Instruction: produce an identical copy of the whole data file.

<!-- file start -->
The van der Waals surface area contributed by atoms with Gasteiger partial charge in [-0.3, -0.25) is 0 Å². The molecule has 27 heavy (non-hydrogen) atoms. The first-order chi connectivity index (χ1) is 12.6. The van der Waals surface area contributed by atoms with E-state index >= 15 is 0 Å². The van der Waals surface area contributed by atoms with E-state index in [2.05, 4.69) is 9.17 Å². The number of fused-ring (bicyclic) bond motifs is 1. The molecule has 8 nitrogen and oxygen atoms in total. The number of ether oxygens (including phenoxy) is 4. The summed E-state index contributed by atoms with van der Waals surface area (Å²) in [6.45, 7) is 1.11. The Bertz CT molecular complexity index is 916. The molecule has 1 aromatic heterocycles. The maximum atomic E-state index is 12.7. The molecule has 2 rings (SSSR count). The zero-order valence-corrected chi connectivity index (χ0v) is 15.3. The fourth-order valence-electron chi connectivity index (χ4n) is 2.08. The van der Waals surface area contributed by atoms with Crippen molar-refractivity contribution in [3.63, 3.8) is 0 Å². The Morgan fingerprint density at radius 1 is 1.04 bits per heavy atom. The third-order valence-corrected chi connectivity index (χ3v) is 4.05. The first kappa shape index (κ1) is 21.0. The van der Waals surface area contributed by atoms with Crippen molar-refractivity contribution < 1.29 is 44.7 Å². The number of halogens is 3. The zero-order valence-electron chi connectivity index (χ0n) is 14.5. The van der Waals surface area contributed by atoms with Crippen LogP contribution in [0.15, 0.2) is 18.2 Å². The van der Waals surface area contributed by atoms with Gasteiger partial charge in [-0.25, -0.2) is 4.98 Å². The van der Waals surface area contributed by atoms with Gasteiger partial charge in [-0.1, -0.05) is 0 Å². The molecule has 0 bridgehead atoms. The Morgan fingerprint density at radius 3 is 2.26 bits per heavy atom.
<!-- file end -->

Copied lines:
The van der Waals surface area contributed by atoms with Gasteiger partial charge in [-0.3, -0.25) is 0 Å². The molecule has 27 heavy (non-hydrogen) atoms. The first-order chi connectivity index (χ1) is 12.6. The van der Waals surface area contributed by atoms with E-state index >= 15 is 0 Å². The van der Waals surface area contributed by atoms with E-state index in [2.05, 4.69) is 9.17 Å². The number of fused-ring (bicyclic) bond motifs is 1. The molecule has 8 nitrogen and oxygen atoms in total. The number of ether oxygens (including phenoxy) is 4. The summed E-state index contributed by atoms with van der Waals surface area (Å²) in [6.45, 7) is 1.11. The Bertz CT molecular complexity index is 916. The molecule has 1 aromatic heterocycles. The maximum atomic E-state index is 12.7. The molecule has 2 rings (SSSR count). The zero-order valence-corrected chi connectivity index (χ0v) is 15.3. The fourth-order valence-electron chi connectivity index (χ4n) is 2.08. The van der Waals surface area contributed by atoms with Crippen molar-refractivity contribution in [3.63, 3.8) is 0 Å². The Morgan fingerprint density at radius 1 is 1.04 bits per heavy atom. The third-order valence-corrected chi connectivity index (χ3v) is 4.05. The first kappa shape index (κ1) is 21.0. The van der Waals surface area contributed by atoms with Crippen molar-refractivity contribution < 1.29 is 44.7 Å². The number of halogens is 3. The zero-order valence-electron chi connectivity index (χ0n) is 14.5. The van der Waals surface area contributed by atoms with Crippen LogP contribution in [0.15, 0.2) is 18.2 Å². The van der Waals surface area contributed by atoms with Gasteiger partial charge in [-0.25, -0.2) is 4.98 Å². The van der Waals surface area contributed by atoms with Gasteiger partial charge in [-0.1, -0.05) is 0 Å². The molecule has 0 bridgehead atoms. The Morgan fingerprint density at radius 3 is 2.26 bits per heavy atom.